Thursday 13 December 2018

Irish tech startups forced to consider UK relocation after Brexit vote

Some London-based startup founders say that tech and financial companies may leave the UK for Ireland because of Brexit. Stock image
Some London-based startup founders say that tech and financial companies may leave the UK for Ireland because of Brexit. Stock image

Adrian Weckler Technology Editor

The UK withdrawal from the European Union may cause some tech startups to move operations away from Ireland because of feared new trading tariffs.

"90pc of our customers are UK-based," said Rory O'Connor, founder and chief executive of Wexford-based Scurri.com, which employs 25 people.

"Obviously we'll wait to see what happens. But because Britain is such a big ecommerce market and so much of our customers' activity is within the UK, we need to be on top of any new paperwork, documentation and rules that come out of new trade deal or tariff structure. That means we would have to move people there."

Despite the necessity to move resources into the UK, Mr O'Connor said that he thinks that Britain could now forfeit over €40bn in ecommerce growth because of its decision to leave the EU.

"In 2015, £455bn was spent by Europeans consumers online on ecommerce sites and £157bn of this was from the UK alone," he said. "For 2016, this figure is expected to reach over £510bn for the whole of Europe but the UK's expected increase of £33.4bn to £173.6bn in 2016 could be lost as a consequence of the Leave vote succeeding."

Some London-based startup founders say that tech and financial companies may leave the UK for Ireland because of Brexit.

"Many companies here depend on both EU market access and the ability and legal right to passport their services to the rest of Europe," said Michael Kent, founder and chief executive of the money-sending service Azimo.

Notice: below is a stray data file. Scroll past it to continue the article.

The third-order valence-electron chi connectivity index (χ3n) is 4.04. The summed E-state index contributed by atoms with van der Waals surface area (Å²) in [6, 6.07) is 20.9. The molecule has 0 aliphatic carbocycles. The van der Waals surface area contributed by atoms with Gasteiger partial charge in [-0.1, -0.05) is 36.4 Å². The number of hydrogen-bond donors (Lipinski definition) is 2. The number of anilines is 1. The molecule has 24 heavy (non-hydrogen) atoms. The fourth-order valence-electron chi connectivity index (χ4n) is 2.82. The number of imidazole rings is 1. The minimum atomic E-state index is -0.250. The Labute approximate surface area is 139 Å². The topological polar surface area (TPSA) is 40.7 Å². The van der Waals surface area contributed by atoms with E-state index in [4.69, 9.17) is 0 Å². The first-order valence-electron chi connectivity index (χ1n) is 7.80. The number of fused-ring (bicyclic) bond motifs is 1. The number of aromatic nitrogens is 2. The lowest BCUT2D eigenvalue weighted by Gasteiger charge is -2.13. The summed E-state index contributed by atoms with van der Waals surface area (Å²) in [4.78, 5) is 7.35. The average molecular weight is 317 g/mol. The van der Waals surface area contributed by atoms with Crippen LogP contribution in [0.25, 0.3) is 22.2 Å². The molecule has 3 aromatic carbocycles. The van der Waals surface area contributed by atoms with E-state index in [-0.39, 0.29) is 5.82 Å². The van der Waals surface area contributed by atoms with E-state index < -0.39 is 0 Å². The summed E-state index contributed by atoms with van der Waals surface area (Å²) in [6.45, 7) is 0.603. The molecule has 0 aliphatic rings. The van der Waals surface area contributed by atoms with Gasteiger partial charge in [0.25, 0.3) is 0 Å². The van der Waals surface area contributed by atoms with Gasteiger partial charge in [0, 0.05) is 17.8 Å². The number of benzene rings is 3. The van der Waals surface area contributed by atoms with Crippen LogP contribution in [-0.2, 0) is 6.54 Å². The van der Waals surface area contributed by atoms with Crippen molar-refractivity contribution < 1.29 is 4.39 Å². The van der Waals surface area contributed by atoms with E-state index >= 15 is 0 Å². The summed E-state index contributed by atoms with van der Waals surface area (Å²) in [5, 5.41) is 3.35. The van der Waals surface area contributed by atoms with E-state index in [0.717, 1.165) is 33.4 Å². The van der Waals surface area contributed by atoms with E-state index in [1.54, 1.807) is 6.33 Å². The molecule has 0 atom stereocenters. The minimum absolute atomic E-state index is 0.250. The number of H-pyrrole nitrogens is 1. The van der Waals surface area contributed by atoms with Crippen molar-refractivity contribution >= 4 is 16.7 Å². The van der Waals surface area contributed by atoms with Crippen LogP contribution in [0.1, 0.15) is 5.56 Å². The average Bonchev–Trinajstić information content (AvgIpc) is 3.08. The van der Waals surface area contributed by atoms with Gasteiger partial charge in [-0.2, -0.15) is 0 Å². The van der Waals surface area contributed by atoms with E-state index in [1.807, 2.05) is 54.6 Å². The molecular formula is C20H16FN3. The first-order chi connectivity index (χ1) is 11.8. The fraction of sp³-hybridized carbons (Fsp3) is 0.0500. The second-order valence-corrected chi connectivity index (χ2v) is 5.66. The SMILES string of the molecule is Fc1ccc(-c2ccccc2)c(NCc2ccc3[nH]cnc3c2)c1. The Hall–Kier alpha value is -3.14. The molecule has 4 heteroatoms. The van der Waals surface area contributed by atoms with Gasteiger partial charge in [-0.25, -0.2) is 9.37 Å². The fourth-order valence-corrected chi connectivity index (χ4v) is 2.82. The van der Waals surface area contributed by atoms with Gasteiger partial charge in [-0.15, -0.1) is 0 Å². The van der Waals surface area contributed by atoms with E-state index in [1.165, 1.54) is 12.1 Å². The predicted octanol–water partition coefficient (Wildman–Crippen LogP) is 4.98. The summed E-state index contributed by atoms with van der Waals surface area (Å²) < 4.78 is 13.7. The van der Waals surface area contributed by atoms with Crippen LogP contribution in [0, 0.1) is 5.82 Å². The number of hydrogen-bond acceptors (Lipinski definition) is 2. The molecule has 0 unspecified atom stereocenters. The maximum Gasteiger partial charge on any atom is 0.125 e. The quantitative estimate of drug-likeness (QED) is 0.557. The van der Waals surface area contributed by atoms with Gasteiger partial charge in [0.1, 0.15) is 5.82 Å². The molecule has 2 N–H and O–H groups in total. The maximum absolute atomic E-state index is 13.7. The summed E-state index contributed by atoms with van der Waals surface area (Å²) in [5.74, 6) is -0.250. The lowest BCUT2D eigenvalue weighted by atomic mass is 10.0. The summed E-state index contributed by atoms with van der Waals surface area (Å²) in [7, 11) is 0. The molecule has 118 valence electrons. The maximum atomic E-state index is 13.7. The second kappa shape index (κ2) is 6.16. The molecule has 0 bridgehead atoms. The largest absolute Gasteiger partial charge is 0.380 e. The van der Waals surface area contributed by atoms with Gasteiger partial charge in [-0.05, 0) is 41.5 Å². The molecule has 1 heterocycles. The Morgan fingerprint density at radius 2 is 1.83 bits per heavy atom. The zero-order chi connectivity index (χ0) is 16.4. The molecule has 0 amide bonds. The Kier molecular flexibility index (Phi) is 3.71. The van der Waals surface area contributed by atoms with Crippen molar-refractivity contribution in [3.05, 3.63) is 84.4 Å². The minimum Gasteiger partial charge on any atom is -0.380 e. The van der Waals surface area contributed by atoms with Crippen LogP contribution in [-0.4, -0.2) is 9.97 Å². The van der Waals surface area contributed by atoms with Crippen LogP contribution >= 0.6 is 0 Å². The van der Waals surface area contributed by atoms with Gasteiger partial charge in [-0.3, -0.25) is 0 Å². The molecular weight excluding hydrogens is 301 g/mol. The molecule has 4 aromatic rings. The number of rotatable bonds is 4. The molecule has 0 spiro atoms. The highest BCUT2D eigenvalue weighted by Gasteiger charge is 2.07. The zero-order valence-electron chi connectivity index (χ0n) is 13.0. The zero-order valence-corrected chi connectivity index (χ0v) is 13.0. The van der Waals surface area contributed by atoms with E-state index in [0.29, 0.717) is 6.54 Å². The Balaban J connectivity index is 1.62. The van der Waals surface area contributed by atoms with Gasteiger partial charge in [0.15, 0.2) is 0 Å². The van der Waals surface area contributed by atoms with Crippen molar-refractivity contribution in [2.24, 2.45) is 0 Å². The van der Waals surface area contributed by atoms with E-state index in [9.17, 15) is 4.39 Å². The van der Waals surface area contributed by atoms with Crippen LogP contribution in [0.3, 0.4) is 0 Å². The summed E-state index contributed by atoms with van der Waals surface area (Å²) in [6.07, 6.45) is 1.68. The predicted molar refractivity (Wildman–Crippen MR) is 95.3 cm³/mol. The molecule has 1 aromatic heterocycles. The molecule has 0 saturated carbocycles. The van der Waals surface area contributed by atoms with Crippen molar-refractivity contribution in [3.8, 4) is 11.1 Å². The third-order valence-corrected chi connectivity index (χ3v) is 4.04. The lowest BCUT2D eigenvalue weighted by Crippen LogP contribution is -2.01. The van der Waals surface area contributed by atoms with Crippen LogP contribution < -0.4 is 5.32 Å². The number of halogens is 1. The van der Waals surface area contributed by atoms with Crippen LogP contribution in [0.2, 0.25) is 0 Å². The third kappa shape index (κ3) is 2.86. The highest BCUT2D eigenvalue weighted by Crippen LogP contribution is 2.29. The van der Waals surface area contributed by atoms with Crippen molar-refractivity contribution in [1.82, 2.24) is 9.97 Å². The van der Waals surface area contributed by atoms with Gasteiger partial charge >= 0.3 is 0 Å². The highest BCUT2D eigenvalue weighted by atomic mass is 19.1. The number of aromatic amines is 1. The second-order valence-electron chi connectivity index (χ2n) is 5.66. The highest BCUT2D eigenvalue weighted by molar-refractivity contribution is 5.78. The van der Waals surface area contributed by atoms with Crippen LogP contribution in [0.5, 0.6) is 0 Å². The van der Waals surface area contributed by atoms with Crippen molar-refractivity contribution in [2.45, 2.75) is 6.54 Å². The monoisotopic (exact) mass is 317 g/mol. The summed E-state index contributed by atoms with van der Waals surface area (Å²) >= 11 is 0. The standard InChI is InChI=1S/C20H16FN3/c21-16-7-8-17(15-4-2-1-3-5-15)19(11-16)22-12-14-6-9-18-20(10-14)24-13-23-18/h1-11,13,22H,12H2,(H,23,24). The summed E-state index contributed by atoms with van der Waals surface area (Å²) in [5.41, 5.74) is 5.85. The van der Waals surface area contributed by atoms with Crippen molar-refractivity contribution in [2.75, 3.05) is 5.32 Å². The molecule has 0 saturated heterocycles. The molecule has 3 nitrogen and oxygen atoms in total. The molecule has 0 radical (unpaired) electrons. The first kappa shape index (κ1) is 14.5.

Speaking to Tech City News, Mr Kent said that he expected to see companies moving resources elsewhere in Europe.

"Frankfurt, Amsterdam and Dublin are all obvious candidates," he said.

However, the UK's strength as an ecommerce hub means that smaller Irish startups that have focused on the British market for initial growth are now caught in a dilemma.

"We're not alone in thinking about moving to the UK," said Mr O'Connor. "You'll find people considering this actross the Irish tech landscape. Especially startups that have operations in the UK who will be considering this as an option. At the end of the day, we need to service our customers. We love being in Ireland and we hope to continue to have people in Ireland. But if there was some reason we have to be in the UK to services customers, we have to move people there."

Scurri.com is an online delivery fulfilment platform, with over 30 carriers and delivery companies as customers based in the UK.

"In our business, ecommerce is huge," said Mr O'Connor. "The UK is probably the most sophisticated ecommerce market in the world, with 16pc growth. It's a massive online market and that's why we're there."

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